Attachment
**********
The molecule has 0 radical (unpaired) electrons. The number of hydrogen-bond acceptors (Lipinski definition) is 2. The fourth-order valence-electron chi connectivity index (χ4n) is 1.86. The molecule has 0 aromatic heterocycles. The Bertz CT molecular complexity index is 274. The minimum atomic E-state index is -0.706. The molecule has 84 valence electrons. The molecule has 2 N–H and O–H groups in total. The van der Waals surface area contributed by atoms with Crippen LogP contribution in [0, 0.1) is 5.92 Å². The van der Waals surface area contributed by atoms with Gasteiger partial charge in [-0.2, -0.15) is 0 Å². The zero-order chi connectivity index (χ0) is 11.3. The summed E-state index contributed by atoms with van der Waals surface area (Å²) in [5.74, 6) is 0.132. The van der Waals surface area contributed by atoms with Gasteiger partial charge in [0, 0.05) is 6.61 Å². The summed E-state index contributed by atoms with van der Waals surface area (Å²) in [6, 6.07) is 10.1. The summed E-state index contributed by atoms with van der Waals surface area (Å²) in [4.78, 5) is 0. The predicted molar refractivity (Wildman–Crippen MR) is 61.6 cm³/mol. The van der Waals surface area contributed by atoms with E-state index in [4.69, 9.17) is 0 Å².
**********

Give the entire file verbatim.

The molecule has 0 radical (unpaired) electrons. The number of hydrogen-bond acceptors (Lipinski definition) is 2. The fourth-order valence-electron chi connectivity index (χ4n) is 1.86. The molecule has 0 aromatic heterocycles. The Bertz CT molecular complexity index is 274. The minimum atomic E-state index is -0.706. The molecule has 84 valence electrons. The molecule has 2 N–H and O–H groups in total. The van der Waals surface area contributed by atoms with Crippen LogP contribution in [0, 0.1) is 5.92 Å². The van der Waals surface area contributed by atoms with Gasteiger partial charge in [-0.2, -0.15) is 0 Å². The zero-order chi connectivity index (χ0) is 11.3. The summed E-state index contributed by atoms with van der Waals surface area (Å²) in [5.74, 6) is 0.132. The van der Waals surface area contributed by atoms with Gasteiger partial charge in [0, 0.05) is 6.61 Å². The summed E-state index contributed by atoms with van der Waals surface area (Å²) in [6, 6.07) is 10.1. The summed E-state index contributed by atoms with van der Waals surface area (Å²) in [4.78, 5) is 0. The predicted molar refractivity (Wildman–Crippen MR) is 61.6 cm³/mol. The van der Waals surface area contributed by atoms with E-state index in [4.69, 9.17) is 0 Å².